Seniors Speak Out

Creative Passion

Hobbies keep the mind and body young in spirit, and Jack Simmons’ hat making is no exception—his hats are harbingers of cheer, reflecting a whimsy too easily lost as we age.  Jack, a resident of Barclay Friends Continuing Care Community in West Chester, shares more about his creative passion below.

 

Man with white hat.

Jack Simmons proudly dons one of his creations; note the open clam shell eyes and the miniature terra cotta flowerpot nose.

“I [began by collecting] hats with advertisements on them,” Jack says.  “And then I just started puttering around, putting birds and bees on top,” he smiles.  “I had around thirty when I first moved here, but they take up a lot of space.”

There’s an Irish-themed bowler hat and a black hat with an arrow piercing an apple.  “I forget that guy’s name,” says Jack, referring to the legendary William Tell, a 14th century Swiss marksman who defied authority and was set to be executed.  William was able to save both his life and the life of his son by completing a task—taking only one shot with a crossbow to pierce an apple placed on the top of his son’s head.

Red cowboy hat with butterflies and birds.

Colorful butterflies, feathered birds and a swan grace this red woven cowboy hat.

Some of his hats are adorned with fancy tie clips and unique pins Jack has collected over the years, including a bridled horse, a piano and a whale.

Others feature plastic figurines and flowers—a cowboy hat has a ring of horses—and attached to the back of another is an almost life-sized glossy photograph of his face, a decoration sure to make passersby look twice.  “The artificial flowers look real,” says Jack.  “I get everything from the Dollar Store.  I need a staple gun,” he adds, “because everything keeps falling off.”  Jack also lauds the creative merits of using clams.  “Clam shells are fun, I like them—you can make a lot of stuff with them.”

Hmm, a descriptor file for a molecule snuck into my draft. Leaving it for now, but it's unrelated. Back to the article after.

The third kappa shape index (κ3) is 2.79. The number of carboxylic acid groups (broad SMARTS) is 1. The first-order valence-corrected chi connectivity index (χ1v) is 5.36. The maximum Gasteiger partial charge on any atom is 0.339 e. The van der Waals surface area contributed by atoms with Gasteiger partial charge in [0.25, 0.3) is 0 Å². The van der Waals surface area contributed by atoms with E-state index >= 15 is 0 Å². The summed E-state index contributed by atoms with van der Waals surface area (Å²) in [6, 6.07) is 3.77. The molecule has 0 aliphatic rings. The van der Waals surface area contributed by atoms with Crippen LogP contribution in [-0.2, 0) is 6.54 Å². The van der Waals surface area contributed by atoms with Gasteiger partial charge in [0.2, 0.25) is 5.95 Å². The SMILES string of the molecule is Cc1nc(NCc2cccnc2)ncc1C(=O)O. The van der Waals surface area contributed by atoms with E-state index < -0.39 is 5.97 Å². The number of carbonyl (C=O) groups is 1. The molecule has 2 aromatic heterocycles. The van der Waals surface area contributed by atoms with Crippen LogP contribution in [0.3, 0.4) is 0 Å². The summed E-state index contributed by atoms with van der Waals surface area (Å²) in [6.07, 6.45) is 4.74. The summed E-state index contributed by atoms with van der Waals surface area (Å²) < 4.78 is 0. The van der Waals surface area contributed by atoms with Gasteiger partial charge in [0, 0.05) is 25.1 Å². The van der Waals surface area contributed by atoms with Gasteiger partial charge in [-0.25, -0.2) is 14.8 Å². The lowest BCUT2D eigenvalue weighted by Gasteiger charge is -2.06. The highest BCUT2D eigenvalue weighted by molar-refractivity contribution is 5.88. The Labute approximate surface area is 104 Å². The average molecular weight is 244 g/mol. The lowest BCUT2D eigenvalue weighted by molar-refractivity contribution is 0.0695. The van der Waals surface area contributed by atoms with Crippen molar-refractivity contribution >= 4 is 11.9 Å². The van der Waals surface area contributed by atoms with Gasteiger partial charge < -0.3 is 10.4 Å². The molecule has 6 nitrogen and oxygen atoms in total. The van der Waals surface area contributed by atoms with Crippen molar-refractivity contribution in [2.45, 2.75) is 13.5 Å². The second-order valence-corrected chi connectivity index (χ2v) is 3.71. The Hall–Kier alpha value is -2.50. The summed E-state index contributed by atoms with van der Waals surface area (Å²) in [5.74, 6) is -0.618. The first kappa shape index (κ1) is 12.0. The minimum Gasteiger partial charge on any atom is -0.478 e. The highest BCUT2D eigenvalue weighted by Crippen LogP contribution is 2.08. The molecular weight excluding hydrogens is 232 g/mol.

Navy hat with bird and nest.

This navy canvas pork pie hat boasts a cardinal perched in its nest and is encircled with coins and metal buttons.

“I was always busy,” he recalls, describing how he finished the tops of chimneys with new brick and copper flashing—as a hobby!  Jack grew up in Warwick, NY in the same house he was born in.  His brother was in the service and he was drafted as well, serving two years in engineering.  He eventually took up the family business—plumbing and heating—and worked for twenty years at the International Paper Company in the Research Department.

One wall of Jack’s room is filled with a sun figure that he carved himself from two pieces of wood.  How long did it take to finish?  “Well that’s hard to say,” he answers.  “You carve some and then get tired and then go back to it later.  I carved a drummer boy too.”  Glancing through photo albums unearths more past projects, including a model house (similar to a bird house) that served as a lamp for a lighted pathway.

“I’m a kid at heart, more or less,” Jack admits.  “I switch the hats around depending on my mood.”  What do people say when they see Jack in one of his hats?  He smiles and recounts, “They say, ‘I like that hat.’”